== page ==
Homeless, disabled, marginalized people, once promised a home, spend the rest of their days in a state shelter, in a state of putrefaction.
Sunlight does not reach. The air it’s rotten. Cockroaches and rats are undesirable invaders. Twenty four people They live like this, “dying slowly,” on the ground floor of a ministry building in Caracas, a few blocks from the Miraflores presidential palace.
“Here we are slowly dying, it is a mockery for one as a human being,” says Johan Medina, who clings with his thin arms to the wheelchair to which he was confined seven years ago by an accident that caused irreversible damage to the column.
Hundreds of families make life in state-provided shelters throughout Venezuela, victims of the rainy seasons that leave thousands of victims each year, or simply bad luck.
They await help from the socialist government, which boasts of having delivered more than three million houses and apartments with a plan created in 2011 by the late President Hugo Chávez (1999-2013) called Mission Housing, a figure questioned by the opposition.
At the entrance of the building where Johan lives, where the Ministry of Women and other state institutions operate, there are portraits of Chávez and his successor, Nicolás Maduro. “Vote for Chávez!” or “No more Trump” is read on posters on the walls.
No water service, its inhabitants are especially vulnerable to the covid-19 pandemic, but that is the least concern of Johan, 31 years old.
“Why wear a chinstrap?” He asks angrily, pointing to the stagnant waters and dirt around him.
Wearing a chinstrap is mandatory in this country of 30 million inhabitants, with almost 89,000 confirmed cases of the new coronavirus and 759 deaths as of Thursday, according to questioned official figures.
The current tenants began arriving at the state building a decade ago through a Chavista civil organization called Anti-corruption Organized Popular Interpellation (AIPO), which had a loan to use its facilities for free.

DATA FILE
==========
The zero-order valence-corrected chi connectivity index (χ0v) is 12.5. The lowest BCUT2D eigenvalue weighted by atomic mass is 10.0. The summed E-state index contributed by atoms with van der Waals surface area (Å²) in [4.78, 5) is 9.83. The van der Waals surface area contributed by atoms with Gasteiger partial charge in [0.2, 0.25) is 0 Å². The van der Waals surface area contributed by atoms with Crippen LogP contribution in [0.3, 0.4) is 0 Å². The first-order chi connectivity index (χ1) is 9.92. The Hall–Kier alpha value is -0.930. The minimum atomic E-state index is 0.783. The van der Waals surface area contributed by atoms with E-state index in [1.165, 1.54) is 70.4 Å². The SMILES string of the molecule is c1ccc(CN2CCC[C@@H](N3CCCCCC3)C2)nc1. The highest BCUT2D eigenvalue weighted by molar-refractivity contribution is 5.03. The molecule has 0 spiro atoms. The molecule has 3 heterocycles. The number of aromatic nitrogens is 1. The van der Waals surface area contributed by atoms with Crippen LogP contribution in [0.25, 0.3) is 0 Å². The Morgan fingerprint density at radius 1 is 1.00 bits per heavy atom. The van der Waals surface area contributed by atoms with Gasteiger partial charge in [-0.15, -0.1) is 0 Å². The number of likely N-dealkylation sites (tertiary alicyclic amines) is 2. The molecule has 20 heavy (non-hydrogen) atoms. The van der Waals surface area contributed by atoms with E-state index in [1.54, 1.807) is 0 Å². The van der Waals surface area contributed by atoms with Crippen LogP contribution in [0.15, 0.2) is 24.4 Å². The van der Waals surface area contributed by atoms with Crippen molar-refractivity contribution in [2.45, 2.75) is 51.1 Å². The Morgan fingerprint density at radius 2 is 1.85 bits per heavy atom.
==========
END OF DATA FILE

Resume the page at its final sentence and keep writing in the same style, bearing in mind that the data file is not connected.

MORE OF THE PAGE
This group, with which the AFP tried to communicate without obtaining a response, organized assemblies in the building and those who traveled from the province spent the night on mats. Eventually, “people began to live” there with the promise of being relocated, says Norelis, a 40-year-old teacher who lives there with her only daughter.
Conditions deteriorated and now “it’s like a sewer”, she complains, although she hopes to be moved to “a decent place.”
In the 11-story building, founded in 1956, there was an emblematic bank, intervened in 1994 in the middle of a crisis that caused the closure of numerous financial institutions. Officials come and go today.
“They go to your face every day,” says Johan, who arrived five years ago through a friend who told him that the site could help him with his situation.
On April 14, 2013, a motorcycle without lights ran over him, just hours after he had gone to vote in the first presidential elections won by Maduro.
The loan has already expired and, with no relocations in sight, Johan, Norelis and their colleagues fear being forcibly evicted and left on the street. “We feel marginalized,” says Norelis.
No ventilation, respiratory problems appear. “My daughter completely lost her sense of smell about a year ago,” denounces Carla, as she asked to be called when requesting reservation of identity.